Thursday, 14 March 2013

Google Has A Spring Clean

Everyone seems a little disgruntled about the fact that Google Reader is going to be switched off on the 1st July. Since 2005, the web application has been accumulating digital news via RSS feeds for its users, giving them one central portal to their favourite online snippets. However, the platform never took off as Google intended, and so, having clung on to its concise fanbase for long enough, the Google Reader is being releived of its duties and sent on a permanent vacation.

Google Reader
As part of Google's spring clean, it is clearing its cupboards of eight services in order to dedicate attention to more popular outlets, thus giving user satisfaction an overall improvement. A telltale sign of Google Reader plummeting in usage lies in the fact that its Twitter account has been inactive since November 2011. The official Google blog describes the process as "making the most of" the evolving digital, tablet and smartphone world, "otherwise we spread ourselves too thin and lack impact". This means that, since 2011, Google has now scrapped 70 of its outdated or unpopular features - many of which you won't even have heard of, thus reinforcing their point - which is probably why its Google Doodles are suddenly looking so great.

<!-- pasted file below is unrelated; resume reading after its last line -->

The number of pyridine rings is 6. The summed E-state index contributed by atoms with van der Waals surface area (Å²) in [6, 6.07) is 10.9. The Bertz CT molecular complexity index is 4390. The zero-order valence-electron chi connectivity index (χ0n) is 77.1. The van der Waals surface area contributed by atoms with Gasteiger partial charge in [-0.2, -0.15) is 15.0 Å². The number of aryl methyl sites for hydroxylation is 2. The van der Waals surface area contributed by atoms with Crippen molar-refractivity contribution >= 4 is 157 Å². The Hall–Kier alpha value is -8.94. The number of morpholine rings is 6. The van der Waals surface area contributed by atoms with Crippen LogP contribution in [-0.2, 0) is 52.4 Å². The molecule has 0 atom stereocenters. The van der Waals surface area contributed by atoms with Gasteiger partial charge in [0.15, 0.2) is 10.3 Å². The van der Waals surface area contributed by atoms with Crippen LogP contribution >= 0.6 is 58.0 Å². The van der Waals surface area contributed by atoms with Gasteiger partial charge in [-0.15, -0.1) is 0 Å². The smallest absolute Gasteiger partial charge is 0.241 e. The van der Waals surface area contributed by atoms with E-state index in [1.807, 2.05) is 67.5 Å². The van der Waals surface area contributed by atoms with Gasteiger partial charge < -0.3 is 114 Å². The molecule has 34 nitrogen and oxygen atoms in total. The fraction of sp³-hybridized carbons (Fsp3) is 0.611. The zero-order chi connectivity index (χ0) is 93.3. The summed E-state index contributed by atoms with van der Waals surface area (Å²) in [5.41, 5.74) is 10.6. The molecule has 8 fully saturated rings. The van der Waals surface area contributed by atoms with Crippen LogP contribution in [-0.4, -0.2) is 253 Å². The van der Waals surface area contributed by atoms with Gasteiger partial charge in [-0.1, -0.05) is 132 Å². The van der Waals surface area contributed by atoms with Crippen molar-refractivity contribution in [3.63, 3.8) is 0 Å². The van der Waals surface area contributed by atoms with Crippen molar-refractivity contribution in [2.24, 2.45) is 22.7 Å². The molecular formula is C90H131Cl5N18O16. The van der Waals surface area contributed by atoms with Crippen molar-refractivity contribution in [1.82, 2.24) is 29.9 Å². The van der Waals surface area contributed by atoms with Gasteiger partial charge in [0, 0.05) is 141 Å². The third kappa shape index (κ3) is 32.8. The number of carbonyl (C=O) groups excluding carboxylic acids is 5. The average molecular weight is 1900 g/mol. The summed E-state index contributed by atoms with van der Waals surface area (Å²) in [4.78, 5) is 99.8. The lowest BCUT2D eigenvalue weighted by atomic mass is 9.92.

Google Doodle

The truth is, Google Reader just hasn't engaged a large enough audience to give it weight over other more prevalent services. Most of us will get our daily injection of global news topics from Twitter or from our morning freesheet on the work commute. A lot of the public are fine just picking up a newspaper, and we can't ignore the endless international coverage reached by online news websites; but for everyone who is mourning the loss of a loved one with the Google Reader shutdown, we put an arm around your shoulder and promise that it will all be ok.

Google Reader - Twitter

The question still remains as to whether Google is making a smart move by offending some of its core fans - especially as Google Reader users are likely to be influential bloggers, academics, media professionals and students. It's sad to see something taken away while it still has a selection of loyal followers, but Google has kindly suggested the use of its Google Takeout service, which will enable current devotees to transfer all their Google Reader subscriptions over to any of the other similar services out there like Netvibes or NewsBlur, and the very attractive Feebly platform. You never know - maybe this is even a good time to have your own subscription spring clean?

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